And I say that the management of a national political campaign says a gigantic amount about management skills, and overall capacity. Not as much if you factor in nepotism—Bush’s daddy’s Rolodex on one hand, Hillary’s riding Bill’s coat-tails on the other. But I was willing to let that go and let ‘em start from even in my mind.
Obama finessed the Black-White thing beautifully, better than I’ve seen a black politician do it. He just didn’t allow it to be a part of the discussion. Note that his wife Michelle doesn’t have that to the same degree. Her “For the first time in my adult life I’m really proud of America” comment was almost certainly a reference to racial frustration and disbelief that the country would actually embrace a black candidate. Obama didn’t wallow in that. The Clintons KNEW that if they could pull him down into that discussion he would lose.
Hillary has talked over and over again about “A woman in the White House”—playing right into that duality thing. I haven’t heard him make the equivalent comment even once, although some of his surrogates have.
When the subject of Latinos came up, commentators (all of them White) talked about the antipathy between whites and blacks. Obama took the position that the “conflict” has been manufactured, distracting both sides from the real issues. From a racial POV, it was like he was saying that Whites can have Thanksgiving dinner in comfort as long as they can keep browns and blacks fighting over table scraps on the floor. He never said that exactly, but man, the half-dozen comments I’ve heard from him on the subject jumped out at me: he wasn’t getting caught in that game, either.
Every demographic: black versus white, men versus women, old versus young, rich versus poor…that the pundits said would be a barrier, he seemed to address with calls to look beyond the differences to the commonalities. And for those who think Islamic extremism is the great challenge for the 21st Century: anyone who believes this (and I sympathize with it, even if I don't consider it the HIGHEST priority problem) and simultaneously is free of the sense that Muslims or their religion are inferior must grasp that Obama's potential to bridge the divide between Christian and Muslim is absolutely unique. I mean, good Lord, it's almost as if he was custom-made for the job.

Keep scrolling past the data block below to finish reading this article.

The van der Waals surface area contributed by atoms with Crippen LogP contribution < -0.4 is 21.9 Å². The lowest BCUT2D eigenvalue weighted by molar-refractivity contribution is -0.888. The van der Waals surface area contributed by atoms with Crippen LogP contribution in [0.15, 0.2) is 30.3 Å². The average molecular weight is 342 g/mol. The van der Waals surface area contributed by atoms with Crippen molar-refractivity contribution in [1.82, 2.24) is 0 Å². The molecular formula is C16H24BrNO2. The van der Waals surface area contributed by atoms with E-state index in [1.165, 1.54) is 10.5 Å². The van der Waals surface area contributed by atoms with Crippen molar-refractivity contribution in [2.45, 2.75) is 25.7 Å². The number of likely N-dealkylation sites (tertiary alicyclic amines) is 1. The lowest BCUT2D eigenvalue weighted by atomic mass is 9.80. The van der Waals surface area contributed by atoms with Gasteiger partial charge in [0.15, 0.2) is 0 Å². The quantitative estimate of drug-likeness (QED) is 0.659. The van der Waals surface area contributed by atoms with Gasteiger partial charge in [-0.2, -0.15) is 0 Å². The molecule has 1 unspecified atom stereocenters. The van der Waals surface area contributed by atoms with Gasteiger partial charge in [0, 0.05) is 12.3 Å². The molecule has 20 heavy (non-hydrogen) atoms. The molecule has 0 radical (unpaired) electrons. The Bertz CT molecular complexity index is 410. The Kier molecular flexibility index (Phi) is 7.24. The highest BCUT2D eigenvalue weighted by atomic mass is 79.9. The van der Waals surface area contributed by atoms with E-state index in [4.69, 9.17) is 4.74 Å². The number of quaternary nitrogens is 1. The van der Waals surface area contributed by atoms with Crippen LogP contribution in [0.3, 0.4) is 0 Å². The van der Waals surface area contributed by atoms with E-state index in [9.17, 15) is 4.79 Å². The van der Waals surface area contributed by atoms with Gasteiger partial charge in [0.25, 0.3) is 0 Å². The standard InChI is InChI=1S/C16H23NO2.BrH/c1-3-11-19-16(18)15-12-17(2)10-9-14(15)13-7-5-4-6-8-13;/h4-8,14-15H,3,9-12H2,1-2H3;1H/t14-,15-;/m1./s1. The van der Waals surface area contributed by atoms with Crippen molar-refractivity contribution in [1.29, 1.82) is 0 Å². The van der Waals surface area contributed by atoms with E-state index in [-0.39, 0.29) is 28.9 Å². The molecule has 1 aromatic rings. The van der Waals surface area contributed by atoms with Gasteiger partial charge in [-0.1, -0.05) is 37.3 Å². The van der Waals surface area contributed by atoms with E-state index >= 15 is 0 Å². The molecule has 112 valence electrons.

Note: NONE of this means he can actually deliver. I get that.
However…his fund raising, approaching a million donars, is apparently unprecedented, and therefore the amounts of money he’s been raising are a direct reflection of his approval and impact. And he’s run a campaign that is boggling the minds of experts, and making the feared Clinton machine look bad. You know something? People are going to say: “he didn’t win. They lost.” Yawn. That’s what ALWAYS gets said when someone embarrasses the Champ. It’s almost always the “he must not have trained” “their defence was asleep” and so forth.
The art of winning in combat is to place enough pressure on your opponent to expose their flaws…and there are ALWAYS flaws. It just isn’t easy to force them into the open. Once they’re exposed, then every bad choice and losing gamble they made looks like incompetence. Of course if they won, it would be a “bold gambit.”
I’ve been watching him bob and weave and duck and dodge--and throw hooks, jabs, and crosses. A few body blows. So far, no low blows, but I see a couple of hidden elbows, and he's probably forced some errors. Debating isn’t his strong suit, but he’s gotten better every time—his learning curve is scary steep. His ability to connect with crowds gives him an EQ that blows my mind. “Just his speechwriters”? Oh, please. He’s been talking that way since college. He obviously guides his speechwriters with an iron hand. Read his books. If you could buy that kind of eloquence, EVERY politician would have his audience fainting. It’s a joke.
I’ve watched this guy navigating the obstacles with an adroitness that frankly puts my jaw on the ground. I still don’t know what he can deliver, I really don’t. There are people who are using the “the country is more ready for a black man than a white woman” and I find that dismissive. If the same thing happened ten times, THEN you have the beginning of a statistical group. Otherwise, Obama beat Clinton. If she’d beaten him, I would have been tempted to wonder the opposite, but as long as he did well? I wouldn’t insult the electorate by assuming racism. I might well have credited the vast and powerful Clinton machine, but leaping to sexism or racism when so many millions have embraced both strikes me as self-pity of the worst kind.